Mr. Keeler said that he had assumed that there was a real transaction here, but now it sounds
like this is just in theory. He didn’t think the Board had something to rule on here.
Mr. Anderson said that the ordinance provides that a decision or an opinion of the code
enforcement officer can be appealed to the Board.
Mr. Keeler said that, in the abstract, he could see how in a conveyance to an abutter you can
see the intent to avoid.
Mr. Anderson said that the issue was Mr. Farris’ opinion that, after the conveyance to an
abutter, the remaining parcel could not receive a building permit without Planning Board review.
The Board should not issue a decision that a parcel could be conveyed to an abutter, but they
could rule on the decision of the code enforcement officer.
Mr. Bayer said that the March 6, 2008 response from Mr. Farris stated that any division of R09-
43-C would require subdivision approval.
Mr. Anderson said that they are appealing the decision in the email from Mr. Farris on March 4,
2008 which stated that the lot was not buildable if they sold a portion to an abutter and then the
balance to a buyer.
Mr. Keeler observed that that opinion was based on what Mr. Farris now thinks was an incorrect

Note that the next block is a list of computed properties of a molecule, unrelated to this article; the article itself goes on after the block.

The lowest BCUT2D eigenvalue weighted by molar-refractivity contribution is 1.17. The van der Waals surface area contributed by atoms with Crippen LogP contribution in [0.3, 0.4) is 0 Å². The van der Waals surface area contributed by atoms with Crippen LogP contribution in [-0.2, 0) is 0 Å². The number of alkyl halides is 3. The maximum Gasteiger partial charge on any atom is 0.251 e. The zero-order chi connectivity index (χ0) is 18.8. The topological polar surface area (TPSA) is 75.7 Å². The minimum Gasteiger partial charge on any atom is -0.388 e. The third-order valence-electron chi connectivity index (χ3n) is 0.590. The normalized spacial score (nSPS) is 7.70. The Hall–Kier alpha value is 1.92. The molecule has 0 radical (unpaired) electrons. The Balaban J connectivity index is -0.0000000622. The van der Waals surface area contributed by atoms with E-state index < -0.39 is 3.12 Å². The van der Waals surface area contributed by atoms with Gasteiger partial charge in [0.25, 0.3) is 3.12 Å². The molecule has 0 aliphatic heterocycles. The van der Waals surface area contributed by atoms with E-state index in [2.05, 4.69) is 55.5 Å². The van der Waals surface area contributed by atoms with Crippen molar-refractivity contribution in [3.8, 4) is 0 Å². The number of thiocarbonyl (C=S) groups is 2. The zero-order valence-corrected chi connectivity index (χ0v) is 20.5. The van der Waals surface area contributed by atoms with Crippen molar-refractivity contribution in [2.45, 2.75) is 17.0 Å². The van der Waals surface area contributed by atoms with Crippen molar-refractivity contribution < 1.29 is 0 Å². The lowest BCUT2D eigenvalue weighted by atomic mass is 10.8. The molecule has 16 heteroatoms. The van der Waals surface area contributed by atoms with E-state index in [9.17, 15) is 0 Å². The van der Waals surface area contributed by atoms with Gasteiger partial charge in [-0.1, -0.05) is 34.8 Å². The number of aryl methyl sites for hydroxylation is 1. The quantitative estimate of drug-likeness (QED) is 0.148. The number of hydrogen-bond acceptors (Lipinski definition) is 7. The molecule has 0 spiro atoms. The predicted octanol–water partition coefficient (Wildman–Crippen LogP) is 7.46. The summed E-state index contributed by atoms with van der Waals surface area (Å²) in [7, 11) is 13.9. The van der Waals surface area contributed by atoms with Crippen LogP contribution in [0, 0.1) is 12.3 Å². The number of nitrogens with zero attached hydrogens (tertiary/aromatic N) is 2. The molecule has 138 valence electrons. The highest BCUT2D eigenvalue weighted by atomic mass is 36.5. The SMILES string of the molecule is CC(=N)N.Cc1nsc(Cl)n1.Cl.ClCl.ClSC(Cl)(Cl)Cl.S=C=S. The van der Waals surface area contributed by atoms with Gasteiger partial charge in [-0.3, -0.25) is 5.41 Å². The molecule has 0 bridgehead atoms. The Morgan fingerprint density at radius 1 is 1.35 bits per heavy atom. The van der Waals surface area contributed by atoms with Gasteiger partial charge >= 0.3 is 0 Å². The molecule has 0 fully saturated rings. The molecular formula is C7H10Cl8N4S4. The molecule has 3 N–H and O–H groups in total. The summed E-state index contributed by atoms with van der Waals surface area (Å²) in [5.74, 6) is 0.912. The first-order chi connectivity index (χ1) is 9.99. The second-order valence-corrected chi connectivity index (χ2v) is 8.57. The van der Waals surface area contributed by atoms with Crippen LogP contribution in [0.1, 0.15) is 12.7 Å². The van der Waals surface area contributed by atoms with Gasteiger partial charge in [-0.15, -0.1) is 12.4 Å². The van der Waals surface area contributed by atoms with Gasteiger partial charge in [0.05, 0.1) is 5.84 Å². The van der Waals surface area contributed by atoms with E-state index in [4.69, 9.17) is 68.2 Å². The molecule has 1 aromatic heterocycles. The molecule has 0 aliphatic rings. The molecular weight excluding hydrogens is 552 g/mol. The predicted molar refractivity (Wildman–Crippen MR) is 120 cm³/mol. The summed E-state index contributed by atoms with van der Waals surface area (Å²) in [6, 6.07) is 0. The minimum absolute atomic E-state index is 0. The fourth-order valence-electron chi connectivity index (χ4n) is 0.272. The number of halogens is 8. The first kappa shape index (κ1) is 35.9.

premise on the subdivision rule.
Mr. Audet said that the Board has now determined that we have a rolling five year window. How
the applicant decides to split that lot is up to them.
Mr. Keeler said the Board can’t give a ruling on this; they don’t have anything in front of them.
Mr. Anderson said they can’t rule on the sale to an abutter, but they can review the decision of
Mr. Farris or can determine that the email is not right for appeal.
Mr. Keeler asked if they could make a determination that the email is not right for appeal.
Mr. Plouffe thought so.
Mr. Bayer said that they could refuse to hear an appeal, outlined in section 8.8 b, if it doesn’t
present an appeal-able issue.
Mr. Thibodeau suggested Mr. Farris can write a letter to address this email and clarify the issue.
Mr. Farris said he would be glad to issue an opinion on a specific plan or specific issue.
Mr. Keeler moved that the second appeal of Margaret Ann Gauthier not be determined on the
finding of the Board that it is not right for action by this board.
Mr. Audet seconded.
Motion carries 5-0.
Meeting adjourned 9:33 pm.
Respectfully submitted,
Melissa Tryon
Recording Secretary